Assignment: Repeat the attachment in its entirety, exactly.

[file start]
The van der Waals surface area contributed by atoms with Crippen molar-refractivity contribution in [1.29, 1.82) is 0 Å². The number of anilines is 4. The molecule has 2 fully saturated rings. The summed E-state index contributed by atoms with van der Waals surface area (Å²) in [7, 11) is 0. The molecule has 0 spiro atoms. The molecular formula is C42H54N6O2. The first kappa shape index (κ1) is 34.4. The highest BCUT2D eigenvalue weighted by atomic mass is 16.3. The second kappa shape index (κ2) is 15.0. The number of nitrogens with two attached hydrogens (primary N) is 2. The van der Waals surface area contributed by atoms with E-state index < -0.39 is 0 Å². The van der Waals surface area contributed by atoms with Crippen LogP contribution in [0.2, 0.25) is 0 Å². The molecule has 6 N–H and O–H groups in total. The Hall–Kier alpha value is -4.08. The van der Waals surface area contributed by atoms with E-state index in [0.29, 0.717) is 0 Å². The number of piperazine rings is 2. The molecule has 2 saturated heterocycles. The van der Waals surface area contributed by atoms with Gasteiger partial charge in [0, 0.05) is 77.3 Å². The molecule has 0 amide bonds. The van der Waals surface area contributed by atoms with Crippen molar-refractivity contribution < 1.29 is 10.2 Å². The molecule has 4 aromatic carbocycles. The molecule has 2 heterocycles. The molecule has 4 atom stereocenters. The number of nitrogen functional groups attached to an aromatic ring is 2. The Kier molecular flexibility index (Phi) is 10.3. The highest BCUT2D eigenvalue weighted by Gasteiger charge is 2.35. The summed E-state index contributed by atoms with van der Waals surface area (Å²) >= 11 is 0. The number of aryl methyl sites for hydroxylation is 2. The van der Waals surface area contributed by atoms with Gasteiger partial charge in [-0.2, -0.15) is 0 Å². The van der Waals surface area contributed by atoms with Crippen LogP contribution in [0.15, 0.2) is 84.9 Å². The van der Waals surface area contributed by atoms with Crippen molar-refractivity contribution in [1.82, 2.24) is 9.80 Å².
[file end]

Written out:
The van der Waals surface area contributed by atoms with Crippen molar-refractivity contribution in [1.29, 1.82) is 0 Å². The number of anilines is 4. The molecule has 2 fully saturated rings. The summed E-state index contributed by atoms with van der Waals surface area (Å²) in [7, 11) is 0. The molecule has 0 spiro atoms. The molecular formula is C42H54N6O2. The first kappa shape index (κ1) is 34.4. The highest BCUT2D eigenvalue weighted by atomic mass is 16.3. The second kappa shape index (κ2) is 15.0. The number of nitrogens with two attached hydrogens (primary N) is 2. The van der Waals surface area contributed by atoms with E-state index < -0.39 is 0 Å². The van der Waals surface area contributed by atoms with Crippen LogP contribution in [0.2, 0.25) is 0 Å². The molecule has 6 N–H and O–H groups in total. The Hall–Kier alpha value is -4.08. The van der Waals surface area contributed by atoms with E-state index in [0.29, 0.717) is 0 Å². The number of piperazine rings is 2. The molecule has 2 saturated heterocycles. The van der Waals surface area contributed by atoms with Gasteiger partial charge in [0, 0.05) is 77.3 Å². The molecule has 0 amide bonds. The van der Waals surface area contributed by atoms with Crippen molar-refractivity contribution < 1.29 is 10.2 Å². The molecule has 4 aromatic carbocycles. The molecule has 2 heterocycles. The molecule has 4 atom stereocenters. The number of nitrogen functional groups attached to an aromatic ring is 2. The Kier molecular flexibility index (Phi) is 10.3. The highest BCUT2D eigenvalue weighted by Gasteiger charge is 2.35. The summed E-state index contributed by atoms with van der Waals surface area (Å²) >= 11 is 0. The number of aryl methyl sites for hydroxylation is 2. The van der Waals surface area contributed by atoms with Gasteiger partial charge in [-0.2, -0.15) is 0 Å². The van der Waals surface area contributed by atoms with Crippen LogP contribution in [0.15, 0.2) is 84.9 Å². The van der Waals surface area contributed by atoms with Crippen molar-refractivity contribution in [1.82, 2.24) is 9.80 Å².